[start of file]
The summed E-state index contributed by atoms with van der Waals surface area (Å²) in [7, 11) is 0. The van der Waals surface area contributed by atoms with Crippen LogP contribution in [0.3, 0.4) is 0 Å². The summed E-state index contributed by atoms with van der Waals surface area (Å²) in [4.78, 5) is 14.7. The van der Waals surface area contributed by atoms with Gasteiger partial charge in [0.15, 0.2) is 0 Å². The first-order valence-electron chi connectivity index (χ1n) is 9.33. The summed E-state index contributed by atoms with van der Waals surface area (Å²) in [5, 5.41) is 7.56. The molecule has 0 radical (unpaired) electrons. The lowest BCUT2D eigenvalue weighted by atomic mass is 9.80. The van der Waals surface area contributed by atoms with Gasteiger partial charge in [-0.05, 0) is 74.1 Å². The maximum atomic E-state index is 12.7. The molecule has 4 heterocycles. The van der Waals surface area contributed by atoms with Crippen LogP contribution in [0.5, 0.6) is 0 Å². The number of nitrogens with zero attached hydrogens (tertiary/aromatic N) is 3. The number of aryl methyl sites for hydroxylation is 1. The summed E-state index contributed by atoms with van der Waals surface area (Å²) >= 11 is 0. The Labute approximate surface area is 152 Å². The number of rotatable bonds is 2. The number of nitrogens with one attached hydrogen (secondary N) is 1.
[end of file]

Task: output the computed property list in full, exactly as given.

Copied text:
The summed E-state index contributed by atoms with van der Waals surface area (Å²) in [7, 11) is 0. The van der Waals surface area contributed by atoms with Crippen LogP contribution in [0.3, 0.4) is 0 Å². The summed E-state index contributed by atoms with van der Waals surface area (Å²) in [4.78, 5) is 14.7. The van der Waals surface area contributed by atoms with Gasteiger partial charge in [0.15, 0.2) is 0 Å². The first-order valence-electron chi connectivity index (χ1n) is 9.33. The summed E-state index contributed by atoms with van der Waals surface area (Å²) in [5, 5.41) is 7.56. The molecule has 0 radical (unpaired) electrons. The lowest BCUT2D eigenvalue weighted by atomic mass is 9.80. The van der Waals surface area contributed by atoms with Gasteiger partial charge in [-0.05, 0) is 74.1 Å². The maximum atomic E-state index is 12.7. The molecule has 4 heterocycles. The van der Waals surface area contributed by atoms with Crippen LogP contribution in [0.5, 0.6) is 0 Å². The number of nitrogens with zero attached hydrogens (tertiary/aromatic N) is 3. The number of aryl methyl sites for hydroxylation is 1. The summed E-state index contributed by atoms with van der Waals surface area (Å²) >= 11 is 0. The Labute approximate surface area is 152 Å². The number of rotatable bonds is 2. The number of nitrogens with one attached hydrogen (secondary N) is 1.